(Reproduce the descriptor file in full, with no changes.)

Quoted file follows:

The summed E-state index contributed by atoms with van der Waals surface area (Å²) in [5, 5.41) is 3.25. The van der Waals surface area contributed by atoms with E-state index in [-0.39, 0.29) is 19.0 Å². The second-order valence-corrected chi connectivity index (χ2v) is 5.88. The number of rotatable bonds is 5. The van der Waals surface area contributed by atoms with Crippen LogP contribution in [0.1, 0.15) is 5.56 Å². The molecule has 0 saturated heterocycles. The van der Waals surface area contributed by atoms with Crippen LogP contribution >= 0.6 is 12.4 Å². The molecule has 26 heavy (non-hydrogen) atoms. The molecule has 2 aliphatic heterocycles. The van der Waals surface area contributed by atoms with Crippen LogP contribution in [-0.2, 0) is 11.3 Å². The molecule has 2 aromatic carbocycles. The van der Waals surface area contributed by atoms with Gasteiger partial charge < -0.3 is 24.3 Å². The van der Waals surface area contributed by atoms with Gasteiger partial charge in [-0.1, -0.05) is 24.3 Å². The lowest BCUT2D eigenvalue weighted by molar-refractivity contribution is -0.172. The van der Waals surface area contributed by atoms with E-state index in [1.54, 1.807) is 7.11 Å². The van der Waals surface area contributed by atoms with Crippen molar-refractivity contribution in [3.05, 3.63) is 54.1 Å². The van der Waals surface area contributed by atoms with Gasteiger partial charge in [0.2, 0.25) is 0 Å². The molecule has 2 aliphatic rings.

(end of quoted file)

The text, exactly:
The summed E-state index contributed by atoms with van der Waals surface area (Å²) in [5, 5.41) is 3.25. The van der Waals surface area contributed by atoms with E-state index in [-0.39, 0.29) is 19.0 Å². The second-order valence-corrected chi connectivity index (χ2v) is 5.88. The number of rotatable bonds is 5. The van der Waals surface area contributed by atoms with Crippen LogP contribution in [0.1, 0.15) is 5.56 Å². The molecule has 0 saturated heterocycles. The van der Waals surface area contributed by atoms with Crippen LogP contribution >= 0.6 is 12.4 Å². The molecule has 26 heavy (non-hydrogen) atoms. The molecule has 2 aliphatic heterocycles. The van der Waals surface area contributed by atoms with Crippen LogP contribution in [-0.2, 0) is 11.3 Å². The molecule has 2 aromatic carbocycles. The van der Waals surface area contributed by atoms with Gasteiger partial charge < -0.3 is 24.3 Å². The van der Waals surface area contributed by atoms with Gasteiger partial charge in [-0.1, -0.05) is 24.3 Å². The lowest BCUT2D eigenvalue weighted by molar-refractivity contribution is -0.172. The van der Waals surface area contributed by atoms with E-state index in [1.54, 1.807) is 7.11 Å². The van der Waals surface area contributed by atoms with Crippen molar-refractivity contribution in [3.05, 3.63) is 54.1 Å². The van der Waals surface area contributed by atoms with Gasteiger partial charge in [0.2, 0.25) is 0 Å². The molecule has 2 aliphatic rings.